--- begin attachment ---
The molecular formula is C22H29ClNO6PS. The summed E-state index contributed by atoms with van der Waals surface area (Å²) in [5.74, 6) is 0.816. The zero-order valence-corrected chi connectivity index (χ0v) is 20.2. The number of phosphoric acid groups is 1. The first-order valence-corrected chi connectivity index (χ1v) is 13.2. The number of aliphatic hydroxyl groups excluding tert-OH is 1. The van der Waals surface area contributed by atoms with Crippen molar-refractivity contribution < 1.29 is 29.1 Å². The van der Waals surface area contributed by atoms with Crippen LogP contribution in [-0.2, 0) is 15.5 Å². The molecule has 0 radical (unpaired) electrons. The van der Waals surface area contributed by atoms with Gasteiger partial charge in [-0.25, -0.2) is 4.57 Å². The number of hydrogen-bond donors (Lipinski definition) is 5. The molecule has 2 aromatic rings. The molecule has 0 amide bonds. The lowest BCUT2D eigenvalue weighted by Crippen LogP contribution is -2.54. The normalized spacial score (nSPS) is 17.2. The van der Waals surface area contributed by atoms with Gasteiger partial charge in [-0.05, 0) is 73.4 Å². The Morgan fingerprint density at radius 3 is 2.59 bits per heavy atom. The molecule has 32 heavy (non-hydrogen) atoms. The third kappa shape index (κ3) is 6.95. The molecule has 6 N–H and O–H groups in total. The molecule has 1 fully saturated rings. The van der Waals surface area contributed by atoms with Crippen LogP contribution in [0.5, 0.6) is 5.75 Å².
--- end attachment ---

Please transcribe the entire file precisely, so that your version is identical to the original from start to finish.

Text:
The molecular formula is C22H29ClNO6PS. The summed E-state index contributed by atoms with van der Waals surface area (Å²) in [5.74, 6) is 0.816. The zero-order valence-corrected chi connectivity index (χ0v) is 20.2. The number of phosphoric acid groups is 1. The first-order valence-corrected chi connectivity index (χ1v) is 13.2. The number of aliphatic hydroxyl groups excluding tert-OH is 1. The van der Waals surface area contributed by atoms with Crippen molar-refractivity contribution < 1.29 is 29.1 Å². The van der Waals surface area contributed by atoms with Crippen LogP contribution in [-0.2, 0) is 15.5 Å². The molecule has 0 radical (unpaired) electrons. The van der Waals surface area contributed by atoms with Gasteiger partial charge in [-0.25, -0.2) is 4.57 Å². The number of hydrogen-bond donors (Lipinski definition) is 5. The molecule has 2 aromatic rings. The molecule has 0 amide bonds. The lowest BCUT2D eigenvalue weighted by Crippen LogP contribution is -2.54. The normalized spacial score (nSPS) is 17.2. The van der Waals surface area contributed by atoms with Gasteiger partial charge in [-0.05, 0) is 73.4 Å². The Morgan fingerprint density at radius 3 is 2.59 bits per heavy atom. The molecule has 32 heavy (non-hydrogen) atoms. The third kappa shape index (κ3) is 6.95. The molecule has 6 N–H and O–H groups in total. The molecule has 1 fully saturated rings. The van der Waals surface area contributed by atoms with Crippen LogP contribution in [0.5, 0.6) is 5.75 Å².